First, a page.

Date: Circa 1600
Detailed map of ancient Spain, Portugal, and the Balearic Islands from Ortelius' Parergon. Copper engraving with hand colouring. Inset map of the environs of Cadiz and Gibraltar. Overall sheet size: 55.7cms x 44.5cms ; 375 x 485 mm, no text on verso. Overall toning, some water staining bottom right margin edge and repair to centrefold (well away from image) on verso and three small old tape used in old framing at top on verso see image no 2.
The map depicts the Iberian Peninsula, from the southern border of France (Galliae Confinia) in the northeast to the northern tip of Morocco (Africae pars) in the south. The peninsula is comprised of the three Roman provinces of Tarraconensis et Citerior, Lusitania, and Baetica, territory that covers modern-day Spain, Portugal, and the Balearic Islands. Three strapwork cartouches decorate this map: In the top left is a cartouche with the title and cartographer (Abrah. Ortely) . The bottom right cartouche dedicates the map to Ortelius’ friend the Spanish theologist Benedictus Arias Montanus.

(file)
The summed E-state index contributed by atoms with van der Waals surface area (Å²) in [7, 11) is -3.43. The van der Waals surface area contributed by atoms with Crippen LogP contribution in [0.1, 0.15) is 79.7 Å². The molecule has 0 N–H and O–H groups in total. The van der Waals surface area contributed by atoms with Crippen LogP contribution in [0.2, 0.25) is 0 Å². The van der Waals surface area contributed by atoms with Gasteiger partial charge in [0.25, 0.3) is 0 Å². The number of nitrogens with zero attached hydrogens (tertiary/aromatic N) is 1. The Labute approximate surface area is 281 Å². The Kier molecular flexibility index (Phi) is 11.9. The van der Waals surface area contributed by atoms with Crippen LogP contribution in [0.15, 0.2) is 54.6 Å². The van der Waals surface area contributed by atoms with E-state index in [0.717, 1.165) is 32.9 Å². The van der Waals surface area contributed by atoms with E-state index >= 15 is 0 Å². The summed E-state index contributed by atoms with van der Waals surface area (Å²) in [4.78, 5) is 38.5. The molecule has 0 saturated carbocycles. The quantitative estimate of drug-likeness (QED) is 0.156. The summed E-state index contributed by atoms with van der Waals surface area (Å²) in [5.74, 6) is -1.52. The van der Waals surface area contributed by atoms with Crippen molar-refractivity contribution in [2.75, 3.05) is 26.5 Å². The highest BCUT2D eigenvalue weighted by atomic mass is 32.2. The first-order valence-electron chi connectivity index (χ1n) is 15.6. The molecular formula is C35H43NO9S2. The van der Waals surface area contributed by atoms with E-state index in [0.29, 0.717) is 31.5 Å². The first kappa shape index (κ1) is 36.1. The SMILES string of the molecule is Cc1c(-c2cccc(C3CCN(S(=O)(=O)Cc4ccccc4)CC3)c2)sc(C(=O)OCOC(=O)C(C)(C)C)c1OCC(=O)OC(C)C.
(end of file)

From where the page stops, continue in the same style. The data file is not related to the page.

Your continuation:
The third, and largest, cartouche contains an inset map of the Cadiz region. The 17 lines of description list the various ancient Spanish tribes, the ancient city names, as well names of mountains and rivers.
Although best known for his world atlas, the Theatrum Orbis Terrarum, the Parergon (Supplement) was the project that Ortelius considered greatest achievement. He had a deep knowledge and love of classical antiquity which prompted him to create the Parergon maps. Ortelius hand drew each map of the Parergon himself. It is considered the first historical atlas.